British law, permission to arrest foreign citizens for war
crimes is limited.
The former commander of the Israeli navy, Rear-Admiral
(ret) Eliezer Marom was detained for questioning
Monday morning at London's Heathrow Airport
immediately after landing in the United Kingdom.
After brief questioning, Marom was released and
allowed to continue his visit. A spokesman for Israel's
embassy in London confirmed the details and said "we
are looking into the issue right now."
Following initial inquiries, none of the relevant British
authorities, the Home Office, which is responsible for
border controls, the London Metropolitan Police and
the Foreign Office, are aware of Marom having been
detained or questioned.
Israel's Foreign Ministry is continuing to look into the
incident but at this stage, it seems that Marom was
under the mistaken impression that the routine
questions he was asked at passport control at Heathrow
Airport and the slight delay he experienced were
actually an attempt to detain him over war crimes
Marom hastened to call the Justice Ministry in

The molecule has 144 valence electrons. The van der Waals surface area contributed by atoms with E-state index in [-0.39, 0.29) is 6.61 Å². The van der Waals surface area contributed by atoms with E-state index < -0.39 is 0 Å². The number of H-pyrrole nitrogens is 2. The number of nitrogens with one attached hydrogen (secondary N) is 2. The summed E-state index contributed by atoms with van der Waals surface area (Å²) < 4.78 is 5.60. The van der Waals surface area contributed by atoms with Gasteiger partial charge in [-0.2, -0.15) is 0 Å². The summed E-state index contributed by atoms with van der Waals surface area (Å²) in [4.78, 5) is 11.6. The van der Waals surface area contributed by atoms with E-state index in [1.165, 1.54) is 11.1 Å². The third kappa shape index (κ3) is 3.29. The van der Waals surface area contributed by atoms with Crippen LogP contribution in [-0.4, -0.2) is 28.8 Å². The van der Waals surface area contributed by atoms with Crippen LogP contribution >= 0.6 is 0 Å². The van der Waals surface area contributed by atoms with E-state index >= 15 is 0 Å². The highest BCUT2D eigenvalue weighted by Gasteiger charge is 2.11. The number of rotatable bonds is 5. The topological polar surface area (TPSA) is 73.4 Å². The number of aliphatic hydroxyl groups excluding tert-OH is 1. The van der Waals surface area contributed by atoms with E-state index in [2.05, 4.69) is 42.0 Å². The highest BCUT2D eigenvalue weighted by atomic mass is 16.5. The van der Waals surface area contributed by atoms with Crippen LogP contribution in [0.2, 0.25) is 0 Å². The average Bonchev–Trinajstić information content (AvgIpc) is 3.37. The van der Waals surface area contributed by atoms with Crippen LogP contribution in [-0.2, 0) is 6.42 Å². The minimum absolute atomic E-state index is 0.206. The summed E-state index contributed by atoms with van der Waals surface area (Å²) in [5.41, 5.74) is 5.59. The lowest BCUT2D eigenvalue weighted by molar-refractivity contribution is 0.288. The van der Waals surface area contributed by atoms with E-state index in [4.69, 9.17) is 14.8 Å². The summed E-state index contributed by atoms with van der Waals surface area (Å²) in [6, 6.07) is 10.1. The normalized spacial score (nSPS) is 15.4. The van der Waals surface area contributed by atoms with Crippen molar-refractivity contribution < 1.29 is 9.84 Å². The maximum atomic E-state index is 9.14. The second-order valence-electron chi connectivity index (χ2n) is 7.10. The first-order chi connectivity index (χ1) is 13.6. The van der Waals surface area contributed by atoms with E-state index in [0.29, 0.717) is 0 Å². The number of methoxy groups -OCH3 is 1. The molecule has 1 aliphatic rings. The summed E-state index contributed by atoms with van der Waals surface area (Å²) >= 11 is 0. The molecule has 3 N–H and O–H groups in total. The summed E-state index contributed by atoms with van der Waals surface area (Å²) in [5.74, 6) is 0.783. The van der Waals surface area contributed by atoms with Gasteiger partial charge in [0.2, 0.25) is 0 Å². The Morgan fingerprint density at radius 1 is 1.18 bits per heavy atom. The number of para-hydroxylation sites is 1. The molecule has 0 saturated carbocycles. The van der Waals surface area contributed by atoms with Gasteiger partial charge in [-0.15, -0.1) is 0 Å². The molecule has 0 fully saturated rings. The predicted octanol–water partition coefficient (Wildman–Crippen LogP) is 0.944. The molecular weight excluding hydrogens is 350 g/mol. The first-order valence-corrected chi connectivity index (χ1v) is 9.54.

Jerusalem where a special team of lawyers was on call
to deal with cases of senior Israeli officials who are
charged or questioned abroad. A few minutes later it
transpired there was no intention to detain him, and
that Marom had nothing to be worried about. By that
time, however, the story had already been leaked from
the Justice Ministry to the Ynet website.
In September 2011, after continuing Israeli pressure, the
British parliament amended the Universal Jurisdiction
law which allows the arrest of foreign citizens accused
of carrying out war crimes. According to the amended
law, an arrest can only be carried out with the
authorization of the Director of Public Prosecutions.
Israel's concerns were raised following the 2005
incident in which Major-General (ret) Doron Almog was
forced to remain on an El-Al plane in Heathrow for fear
of being arrested once he stepped off the plane.
Pro-Palestinian activists had issued an arrest warrant
against Almog for his involvement in the "targeted
killing" of Hamas commander Salah Shehadeh in 2002.
Seven years later, Almog canceled an appearance at a
fundraising dinner in London scheduled for April at the
advice of the Israeli government, which once again
feared Israeli state officials and military officers were at
risk of being arrested in Britain for alleged war crimes,
despite the amendment of the Universal Jurisdiction
Nonetheless, since the amendment, a number of senior
Israel Defense Forces officers have visited London
including Chief of Staff Lieutenant General Benny Gantz.